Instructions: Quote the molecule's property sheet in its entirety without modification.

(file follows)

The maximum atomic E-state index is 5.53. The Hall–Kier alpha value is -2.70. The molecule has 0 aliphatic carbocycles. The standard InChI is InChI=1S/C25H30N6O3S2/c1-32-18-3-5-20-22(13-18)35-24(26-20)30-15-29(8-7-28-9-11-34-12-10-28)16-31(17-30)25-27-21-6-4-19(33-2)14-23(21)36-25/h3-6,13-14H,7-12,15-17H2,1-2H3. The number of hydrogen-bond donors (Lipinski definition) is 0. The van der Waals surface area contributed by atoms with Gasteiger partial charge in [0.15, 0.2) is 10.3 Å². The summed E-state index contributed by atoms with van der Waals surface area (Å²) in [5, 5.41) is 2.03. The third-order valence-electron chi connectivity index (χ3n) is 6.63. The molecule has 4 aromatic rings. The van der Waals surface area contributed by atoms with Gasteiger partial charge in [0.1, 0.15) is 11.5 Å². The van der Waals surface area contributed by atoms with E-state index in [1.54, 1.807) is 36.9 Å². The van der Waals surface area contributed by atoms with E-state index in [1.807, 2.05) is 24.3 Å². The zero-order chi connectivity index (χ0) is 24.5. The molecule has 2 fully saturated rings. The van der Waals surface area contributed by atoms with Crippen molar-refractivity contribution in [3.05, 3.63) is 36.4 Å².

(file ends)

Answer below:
The maximum atomic E-state index is 5.53. The Hall–Kier alpha value is -2.70. The molecule has 0 aliphatic carbocycles. The standard InChI is InChI=1S/C25H30N6O3S2/c1-32-18-3-5-20-22(13-18)35-24(26-20)30-15-29(8-7-28-9-11-34-12-10-28)16-31(17-30)25-27-21-6-4-19(33-2)14-23(21)36-25/h3-6,13-14H,7-12,15-17H2,1-2H3. The number of hydrogen-bond donors (Lipinski definition) is 0. The van der Waals surface area contributed by atoms with Gasteiger partial charge in [0.15, 0.2) is 10.3 Å². The summed E-state index contributed by atoms with van der Waals surface area (Å²) in [5, 5.41) is 2.03. The third-order valence-electron chi connectivity index (χ3n) is 6.63. The molecule has 4 aromatic rings. The van der Waals surface area contributed by atoms with Gasteiger partial charge in [0.1, 0.15) is 11.5 Å². The van der Waals surface area contributed by atoms with E-state index in [1.54, 1.807) is 36.9 Å². The van der Waals surface area contributed by atoms with E-state index in [1.807, 2.05) is 24.3 Å². The zero-order chi connectivity index (χ0) is 24.5. The molecule has 2 fully saturated rings. The van der Waals surface area contributed by atoms with Crippen molar-refractivity contribution in [3.05, 3.63) is 36.4 Å².